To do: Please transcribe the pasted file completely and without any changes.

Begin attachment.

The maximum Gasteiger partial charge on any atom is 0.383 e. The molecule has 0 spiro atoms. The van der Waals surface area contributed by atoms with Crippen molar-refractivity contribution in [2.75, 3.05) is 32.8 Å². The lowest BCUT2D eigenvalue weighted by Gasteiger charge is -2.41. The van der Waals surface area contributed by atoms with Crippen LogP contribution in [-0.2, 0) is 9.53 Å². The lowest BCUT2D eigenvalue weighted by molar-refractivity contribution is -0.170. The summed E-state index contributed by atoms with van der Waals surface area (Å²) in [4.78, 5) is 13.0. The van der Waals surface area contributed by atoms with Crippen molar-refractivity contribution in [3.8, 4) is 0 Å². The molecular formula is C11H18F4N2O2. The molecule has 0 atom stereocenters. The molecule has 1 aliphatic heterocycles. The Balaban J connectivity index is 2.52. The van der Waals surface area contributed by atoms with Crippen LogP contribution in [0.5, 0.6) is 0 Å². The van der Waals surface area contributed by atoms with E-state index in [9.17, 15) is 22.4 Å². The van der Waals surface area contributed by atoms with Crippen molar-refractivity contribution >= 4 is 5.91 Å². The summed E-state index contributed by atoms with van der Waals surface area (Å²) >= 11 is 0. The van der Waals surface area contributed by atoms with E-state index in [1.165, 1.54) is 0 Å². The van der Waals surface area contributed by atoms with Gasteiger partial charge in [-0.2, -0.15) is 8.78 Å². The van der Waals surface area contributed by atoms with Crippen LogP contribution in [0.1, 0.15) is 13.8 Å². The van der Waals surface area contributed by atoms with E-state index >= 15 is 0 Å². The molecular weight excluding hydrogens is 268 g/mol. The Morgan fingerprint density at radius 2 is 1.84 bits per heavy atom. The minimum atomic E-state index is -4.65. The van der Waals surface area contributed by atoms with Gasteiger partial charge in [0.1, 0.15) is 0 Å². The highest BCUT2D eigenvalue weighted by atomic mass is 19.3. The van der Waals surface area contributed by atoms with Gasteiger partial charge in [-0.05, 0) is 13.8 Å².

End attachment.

The maximum Gasteiger partial charge on any atom is 0.383 e. The molecule has 0 spiro atoms. The van der Waals surface area contributed by atoms with Crippen molar-refractivity contribution in [2.75, 3.05) is 32.8 Å². The lowest BCUT2D eigenvalue weighted by Gasteiger charge is -2.41. The van der Waals surface area contributed by atoms with Crippen LogP contribution in [-0.2, 0) is 9.53 Å². The lowest BCUT2D eigenvalue weighted by molar-refractivity contribution is -0.170. The summed E-state index contributed by atoms with van der Waals surface area (Å²) in [4.78, 5) is 13.0. The van der Waals surface area contributed by atoms with Crippen molar-refractivity contribution in [3.8, 4) is 0 Å². The molecular formula is C11H18F4N2O2. The molecule has 0 atom stereocenters. The molecule has 1 aliphatic heterocycles. The Balaban J connectivity index is 2.52. The van der Waals surface area contributed by atoms with Crippen LogP contribution in [0.5, 0.6) is 0 Å². The van der Waals surface area contributed by atoms with E-state index in [9.17, 15) is 22.4 Å². The van der Waals surface area contributed by atoms with Crippen molar-refractivity contribution >= 4 is 5.91 Å². The summed E-state index contributed by atoms with van der Waals surface area (Å²) >= 11 is 0. The van der Waals surface area contributed by atoms with E-state index in [1.165, 1.54) is 0 Å². The van der Waals surface area contributed by atoms with Gasteiger partial charge in [-0.2, -0.15) is 8.78 Å². The van der Waals surface area contributed by atoms with Crippen LogP contribution in [0.1, 0.15) is 13.8 Å². The van der Waals surface area contributed by atoms with E-state index >= 15 is 0 Å². The molecular weight excluding hydrogens is 268 g/mol. The Morgan fingerprint density at radius 2 is 1.84 bits per heavy atom. The minimum atomic E-state index is -4.65. The van der Waals surface area contributed by atoms with Gasteiger partial charge in [0.1, 0.15) is 0 Å². The highest BCUT2D eigenvalue weighted by atomic mass is 19.3. The van der Waals surface area contributed by atoms with Gasteiger partial charge in [-0.05, 0) is 13.8 Å².